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There is currently no established adjuvant therapy for renal cell carcinoma, although there have been a number of clinical trials exploring the effectiveness of various potential treatments.
Currently, tumor vaccines and chemotheraputic, biologic, and immunologic agents are being researched in the treatment of metastatic renal cell carcinoma, and some appear promising.
A New Clinical Trial to Examine TORISEL Plus Avastin for First-Line Treatment of Advanced Kidney Cancer
"Several therapies have been introduced in the past few years that have led to improvements in the way we treat advanced kidney cancer," says Joseph S. Camardo, M.D., Senior Vice President, Global Medical Affairs, Wyeth Pharmaceuticals. "In the INTORACT study, we hope to learn more about whether combining TORISEL with other agents in the first-line setting may further improve outcomes for patients with this devastating disease."
Radiofrequency ablation (RFA) showed similar effectiveness as surgical removal of renal tumours in curbing cancer recurrence rates for up to 5 years after treatment, according to a study published online in the journal Cancer.
Fox Chase Cancer Center researchers presented three abstracts at the 2010 annual meeting of the American Urological Association (AUA) that demonstrate progress in the use of the R.E.N.A.L. Nephrometry Scoring to characterize renal mass anatomy and allow standardization of surgical decision-making and comparison of outcomes in patients with kidney cancers.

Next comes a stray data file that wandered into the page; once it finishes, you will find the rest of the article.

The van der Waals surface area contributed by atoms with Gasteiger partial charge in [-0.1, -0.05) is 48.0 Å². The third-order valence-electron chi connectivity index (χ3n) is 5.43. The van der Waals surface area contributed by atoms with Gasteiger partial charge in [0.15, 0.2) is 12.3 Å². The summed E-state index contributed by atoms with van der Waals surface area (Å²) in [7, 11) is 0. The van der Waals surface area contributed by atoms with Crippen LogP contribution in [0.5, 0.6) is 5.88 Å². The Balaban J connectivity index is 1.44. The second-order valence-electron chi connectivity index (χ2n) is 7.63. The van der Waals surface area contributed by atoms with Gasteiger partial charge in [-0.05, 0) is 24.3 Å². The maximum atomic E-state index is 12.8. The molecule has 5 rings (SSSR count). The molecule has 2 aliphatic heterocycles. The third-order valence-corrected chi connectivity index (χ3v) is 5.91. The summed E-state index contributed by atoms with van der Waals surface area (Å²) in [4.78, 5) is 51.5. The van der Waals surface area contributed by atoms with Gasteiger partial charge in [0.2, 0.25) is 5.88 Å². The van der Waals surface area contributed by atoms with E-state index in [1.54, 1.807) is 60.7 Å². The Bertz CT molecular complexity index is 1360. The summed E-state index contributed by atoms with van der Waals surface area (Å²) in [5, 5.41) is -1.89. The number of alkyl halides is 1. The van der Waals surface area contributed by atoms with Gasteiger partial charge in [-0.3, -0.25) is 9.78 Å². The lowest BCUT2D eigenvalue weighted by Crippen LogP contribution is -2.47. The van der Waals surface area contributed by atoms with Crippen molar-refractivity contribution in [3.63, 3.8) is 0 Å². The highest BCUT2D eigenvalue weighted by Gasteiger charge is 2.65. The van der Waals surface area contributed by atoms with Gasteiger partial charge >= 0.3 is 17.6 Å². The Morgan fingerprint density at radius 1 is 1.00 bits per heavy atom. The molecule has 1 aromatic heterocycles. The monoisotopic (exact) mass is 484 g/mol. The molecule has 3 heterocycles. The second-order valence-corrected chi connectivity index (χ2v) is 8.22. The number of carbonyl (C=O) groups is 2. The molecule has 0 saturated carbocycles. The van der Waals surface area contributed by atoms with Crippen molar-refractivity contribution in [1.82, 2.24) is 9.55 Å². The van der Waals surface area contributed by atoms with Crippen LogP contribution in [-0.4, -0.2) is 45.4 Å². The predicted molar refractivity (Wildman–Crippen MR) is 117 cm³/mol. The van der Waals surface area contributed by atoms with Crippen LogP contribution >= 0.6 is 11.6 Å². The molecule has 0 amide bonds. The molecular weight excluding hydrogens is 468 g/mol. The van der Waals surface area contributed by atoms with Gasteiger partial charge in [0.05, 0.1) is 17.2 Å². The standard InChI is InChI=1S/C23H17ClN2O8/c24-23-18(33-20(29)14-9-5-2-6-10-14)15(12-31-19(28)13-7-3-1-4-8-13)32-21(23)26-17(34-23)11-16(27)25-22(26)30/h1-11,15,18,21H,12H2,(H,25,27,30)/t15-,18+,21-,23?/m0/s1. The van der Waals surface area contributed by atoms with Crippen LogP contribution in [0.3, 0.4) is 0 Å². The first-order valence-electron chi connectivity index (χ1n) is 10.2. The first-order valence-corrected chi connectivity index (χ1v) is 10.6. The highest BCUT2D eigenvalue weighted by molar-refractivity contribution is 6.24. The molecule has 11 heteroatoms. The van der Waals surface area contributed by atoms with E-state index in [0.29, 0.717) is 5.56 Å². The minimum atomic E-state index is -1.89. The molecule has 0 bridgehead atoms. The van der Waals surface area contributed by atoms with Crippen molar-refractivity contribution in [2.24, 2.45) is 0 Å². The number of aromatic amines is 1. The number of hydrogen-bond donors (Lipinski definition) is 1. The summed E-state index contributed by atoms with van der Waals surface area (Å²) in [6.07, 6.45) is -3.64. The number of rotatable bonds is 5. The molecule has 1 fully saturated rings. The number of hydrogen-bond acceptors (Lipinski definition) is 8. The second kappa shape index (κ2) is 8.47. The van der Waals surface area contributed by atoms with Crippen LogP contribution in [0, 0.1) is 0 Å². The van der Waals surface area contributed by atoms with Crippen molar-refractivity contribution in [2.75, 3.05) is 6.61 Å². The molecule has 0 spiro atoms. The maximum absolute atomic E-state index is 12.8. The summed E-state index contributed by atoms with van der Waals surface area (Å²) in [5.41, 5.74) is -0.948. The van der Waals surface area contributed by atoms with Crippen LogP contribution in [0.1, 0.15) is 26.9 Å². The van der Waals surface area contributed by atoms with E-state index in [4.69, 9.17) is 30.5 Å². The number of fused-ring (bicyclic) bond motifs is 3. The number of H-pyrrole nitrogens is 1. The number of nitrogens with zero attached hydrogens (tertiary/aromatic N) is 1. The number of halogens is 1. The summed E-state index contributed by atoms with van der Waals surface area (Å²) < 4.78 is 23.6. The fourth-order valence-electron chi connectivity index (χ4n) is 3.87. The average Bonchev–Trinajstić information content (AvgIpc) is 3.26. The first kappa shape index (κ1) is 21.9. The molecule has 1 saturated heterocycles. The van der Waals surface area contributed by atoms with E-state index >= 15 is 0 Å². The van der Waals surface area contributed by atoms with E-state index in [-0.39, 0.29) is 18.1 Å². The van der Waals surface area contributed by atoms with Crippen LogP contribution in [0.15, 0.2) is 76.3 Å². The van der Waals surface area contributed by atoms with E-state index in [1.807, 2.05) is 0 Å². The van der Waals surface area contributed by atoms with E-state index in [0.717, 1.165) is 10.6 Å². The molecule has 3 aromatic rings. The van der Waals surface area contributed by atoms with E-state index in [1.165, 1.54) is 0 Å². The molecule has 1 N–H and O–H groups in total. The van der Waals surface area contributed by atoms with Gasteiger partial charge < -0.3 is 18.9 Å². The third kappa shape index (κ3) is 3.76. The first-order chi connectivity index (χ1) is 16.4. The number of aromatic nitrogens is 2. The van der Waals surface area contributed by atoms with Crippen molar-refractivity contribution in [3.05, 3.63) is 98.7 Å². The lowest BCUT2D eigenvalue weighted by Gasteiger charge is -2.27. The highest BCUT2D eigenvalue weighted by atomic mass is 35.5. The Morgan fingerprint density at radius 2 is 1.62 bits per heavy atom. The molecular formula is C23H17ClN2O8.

Significant overall survival advantage for RCC patients treated with autologous tumor lysate vaccine
Advances in nephron-sparing surgery, laparoscopic approaches, and novel targeted therapies have dramatically improved the outcomes for patients with renal-cell carcinoma. Despite these advances, adjuvant treatment options following surgery are needed, and one approach that was shown to be successful in a previous multicenter phase III trial was an autologous tumor-based vaccine.
Bayer HealthCare and Kidney Cancer Association (KCA) honor medical reporting about renal cancer
A 74-year-old male is admitted to hospital for dyspnoea. Findings from chest x-ray, computed tomography, and colonoscopy are described; images provided.
. . . chemicals poured into sunscreen products are equally dubious. They include:TEA, DEA, MEA (tri-, di- and mono- ethaloamines). These chemicals can cause liver and kidney cancer.
Seattle Genetics has two proprietary ADCs in the clinic, one in late stage trials for Hodgkins Lymphoma and a second in early stage trials for non-Hodgkins Lymphoma and Renal Cell Carcinoma.
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